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Her career has taken her around the globe, but the one place that has influenced Hammam’s beauty routine the most is home.
Imaan Hammam has been such a fixture in the fashion and beauty industry for the past decade that it’s easy to forget she’s still in her 20s. The model was just 13 years old when she was scouted and 16 when she signed her first contract. Shortly after, Hammam — who was born and raised in Amsterdam to a Moroccan mother and an Egyptian father — moved to New York City, where her career instantly took off. (Like, really took off. Her runway debut was in Jean Paul Gaultier’s Fall 2013 couture show, and a few months later she opened Riccardo Tisci’s Spring 2014 Givenchy show.)
“I grew up on the east side of Amsterdam, which is a neighbourhood known for its diversity,” says Hammam proudly, over a Zoom call. The 27-year-old is chatting from her New York City apartment, which she describes as an eclectic and colourful homage to her heritage. Hammam says Moroccan dishes, rich oud incense and Arabic music are constants in her home and names legendary Egyptian singer Umm Kulthum as one of her favourite artists. “Her lyrics are like poetry, and when I’m in my feelings, she is definitely on my playlist,” says Hammam. “Growing up, I was exposed to so many cultures, and I think that really impacted my view of the world. I see beauty in everything.”
This perspective has certainly taken her far. Earlier this year, Hammam was announced as the newest face of Estée Lauder, making her the brand’s first Afro-Arab ambassador. It’s a full-circle moment for the model. “When I was eight years old, I was shopping with my mom and we saw this big Estée Lauder billboard featuring [Ethiopian model] Liya Kebede,” says Hammam. “I remember thinking, ‘Whoa, this woman kind of looks like me.’” At the time, Kebede had signed on to be the first Black model to front an Estée Lauder campaign. “It was the type of representation I needed to see.”
Fast-forward another eight years, when a then-16-year-old Hammam began modelling in New York City and was once again faced with a lack of representation. “No one knew how to do my hair,” she recalls. “I would have to straighten it before going to a job or a casting because my natural texture wasn’t really accepted.” Soon, Hammam realized she needed to become the representation she wanted to see. “I was so over it. I woke up one day and said, ‘I’m done.’ I showed up to all my castings with my big natural curls. I had to really find the confidence to be like: ‘Nope, I’m not going to change for you. This is my hair.’”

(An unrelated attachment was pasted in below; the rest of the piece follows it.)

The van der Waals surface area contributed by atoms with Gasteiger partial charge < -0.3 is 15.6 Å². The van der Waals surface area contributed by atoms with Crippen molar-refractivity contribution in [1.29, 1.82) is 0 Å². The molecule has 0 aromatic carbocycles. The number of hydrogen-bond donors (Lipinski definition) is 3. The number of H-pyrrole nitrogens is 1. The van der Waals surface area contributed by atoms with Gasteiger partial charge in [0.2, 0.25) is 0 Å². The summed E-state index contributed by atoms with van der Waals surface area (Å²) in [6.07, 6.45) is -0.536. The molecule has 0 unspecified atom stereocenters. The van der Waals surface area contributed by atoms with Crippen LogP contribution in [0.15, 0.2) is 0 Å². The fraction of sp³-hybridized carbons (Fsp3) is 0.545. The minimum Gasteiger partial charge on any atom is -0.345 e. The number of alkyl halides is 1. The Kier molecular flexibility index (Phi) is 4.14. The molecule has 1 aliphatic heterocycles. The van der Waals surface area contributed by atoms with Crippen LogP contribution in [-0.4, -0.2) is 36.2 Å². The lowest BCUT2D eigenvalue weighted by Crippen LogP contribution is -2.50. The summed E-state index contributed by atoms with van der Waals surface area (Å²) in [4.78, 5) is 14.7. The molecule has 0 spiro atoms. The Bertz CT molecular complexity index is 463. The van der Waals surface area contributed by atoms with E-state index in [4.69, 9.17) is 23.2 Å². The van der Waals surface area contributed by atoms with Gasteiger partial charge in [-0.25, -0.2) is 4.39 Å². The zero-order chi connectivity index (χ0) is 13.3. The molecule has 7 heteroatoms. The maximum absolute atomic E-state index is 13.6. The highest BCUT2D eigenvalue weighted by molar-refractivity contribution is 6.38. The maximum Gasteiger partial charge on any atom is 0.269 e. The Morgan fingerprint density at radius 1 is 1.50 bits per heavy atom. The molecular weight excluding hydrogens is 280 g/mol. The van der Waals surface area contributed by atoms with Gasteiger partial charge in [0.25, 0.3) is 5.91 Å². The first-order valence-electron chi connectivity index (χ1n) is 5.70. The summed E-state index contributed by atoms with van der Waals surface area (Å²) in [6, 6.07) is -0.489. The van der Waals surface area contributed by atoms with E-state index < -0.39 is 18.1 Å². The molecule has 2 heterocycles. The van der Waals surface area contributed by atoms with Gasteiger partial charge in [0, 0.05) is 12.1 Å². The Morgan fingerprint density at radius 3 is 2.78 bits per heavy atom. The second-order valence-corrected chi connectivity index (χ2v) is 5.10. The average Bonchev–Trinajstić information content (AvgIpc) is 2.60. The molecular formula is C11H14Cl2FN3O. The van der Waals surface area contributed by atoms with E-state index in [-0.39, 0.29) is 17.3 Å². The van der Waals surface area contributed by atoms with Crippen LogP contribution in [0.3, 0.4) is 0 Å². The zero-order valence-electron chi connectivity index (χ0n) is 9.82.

Confidence like that was impressive for such a young model, but Hammam was certainly not lacking in the strong female role model department growing up. One of six kids in a blended family, she says her older sister was “like a second mom.” And then there’s her first mom, who Hammam references several times throughout our conversation. To describe them as close feels like it would be a wild understatement. In fact, nearly every topic brings us back to Hammam’s mom, a woman she describes as “iconic” and “a trendsetter.” Her pure joy when talking about her mother is palpable — even through a laptop screen. “She was a North African Arab woman who moved to the Netherlands in the ’70s. She was so strong. She still has this confidence and glow about her. Whenever I walk into a room, I try to channel her,” says Hammam, grinning from ear to ear. “She introduced me to the hammam spa experience, shared her recipes for DIY beauty, showed me how to use essential oils and gave me Moroccan scrubs for my body and argan oil for my hair. To this day, my mom will call me and say ‘You have to use honey; put it all over your face,’” laughs Hammam, who, at this point, is fully beaming. “Just thinking about her makes me so happy.”
Hammam tells me about her beloved mother’s killer style, describing childhood memories of watching her get glammed up in her signature red lipstick, gold hoops and braids. “She was — and definitely still is — a maximalist who liked to pull out full looks.” After our call, I’m still thinking about Hammam’s descriptions of her vibrant family matriarch, so I browse through the model’s social media and find joy-filled photos of the two together. As I continue scrolling, I’m touched by what else I see: selfies and behind-the-scenes shots of the supermodel looking radiant and confident. In many of them, she’s wearing red lipstick, gold hoops and braids.
Here, Imaan Hammam shares her tried-and-true beauty essentials.
Estée Lauder Advanced Night Repair Serum
This is so hydrating and leaves my skin glowing. I use it every morning and night.”
Christophe Robin Luscious Curl Defining Cream With Chia Seed Oil
“This is my go-to hair product to keep my curls looking good.”
Heritage Store Rosewater Refreshing Facial Mist
“I love a spritz of rosewater to refresh and hydrate my skin throughout the day.”
Le Labo Santal 26 Classic Candle
“Candles keep me feeling calm and relaxed. I light one as part of my evening ritual.”
Cliganic 100% Pure & Natural Argan Oil
“I buy mine when I’m in Morocco and apply it everywhere — face, body and hair.”
Darphin Rose Aromatic Care
“I use rose oil after applying my serum each day. It keeps my skin feeling soft and hydrated and smells amazing.”
This article first appeared in FASHION’s November 2023 issue. Find out more here.
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